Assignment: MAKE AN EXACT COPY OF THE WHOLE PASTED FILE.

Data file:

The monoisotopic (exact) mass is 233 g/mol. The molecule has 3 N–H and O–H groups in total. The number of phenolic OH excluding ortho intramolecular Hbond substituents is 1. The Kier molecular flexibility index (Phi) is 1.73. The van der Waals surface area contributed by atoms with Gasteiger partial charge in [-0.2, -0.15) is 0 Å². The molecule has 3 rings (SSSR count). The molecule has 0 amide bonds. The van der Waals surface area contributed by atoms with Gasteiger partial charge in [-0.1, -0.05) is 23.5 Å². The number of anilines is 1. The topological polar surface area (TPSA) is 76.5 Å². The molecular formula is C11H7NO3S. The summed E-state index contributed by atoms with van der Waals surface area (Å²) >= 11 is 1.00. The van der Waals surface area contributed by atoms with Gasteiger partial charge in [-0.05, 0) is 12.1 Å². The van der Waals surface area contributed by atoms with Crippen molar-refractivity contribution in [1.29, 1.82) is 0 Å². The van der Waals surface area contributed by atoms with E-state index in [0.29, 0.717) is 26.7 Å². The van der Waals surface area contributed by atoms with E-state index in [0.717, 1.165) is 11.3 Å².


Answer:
The monoisotopic (exact) mass is 233 g/mol. The molecule has 3 N–H and O–H groups in total. The number of phenolic OH excluding ortho intramolecular Hbond substituents is 1. The Kier molecular flexibility index (Phi) is 1.73. The van der Waals surface area contributed by atoms with Gasteiger partial charge in [-0.2, -0.15) is 0 Å². The molecule has 3 rings (SSSR count). The molecule has 0 amide bonds. The van der Waals surface area contributed by atoms with Gasteiger partial charge in [-0.1, -0.05) is 23.5 Å². The number of anilines is 1. The topological polar surface area (TPSA) is 76.5 Å². The molecular formula is C11H7NO3S. The summed E-state index contributed by atoms with van der Waals surface area (Å²) >= 11 is 1.00. The van der Waals surface area contributed by atoms with Gasteiger partial charge in [-0.05, 0) is 12.1 Å². The van der Waals surface area contributed by atoms with Crippen molar-refractivity contribution in [1.29, 1.82) is 0 Å². The van der Waals surface area contributed by atoms with E-state index in [0.29, 0.717) is 26.7 Å². The van der Waals surface area contributed by atoms with E-state index in [0.717, 1.165) is 11.3 Å².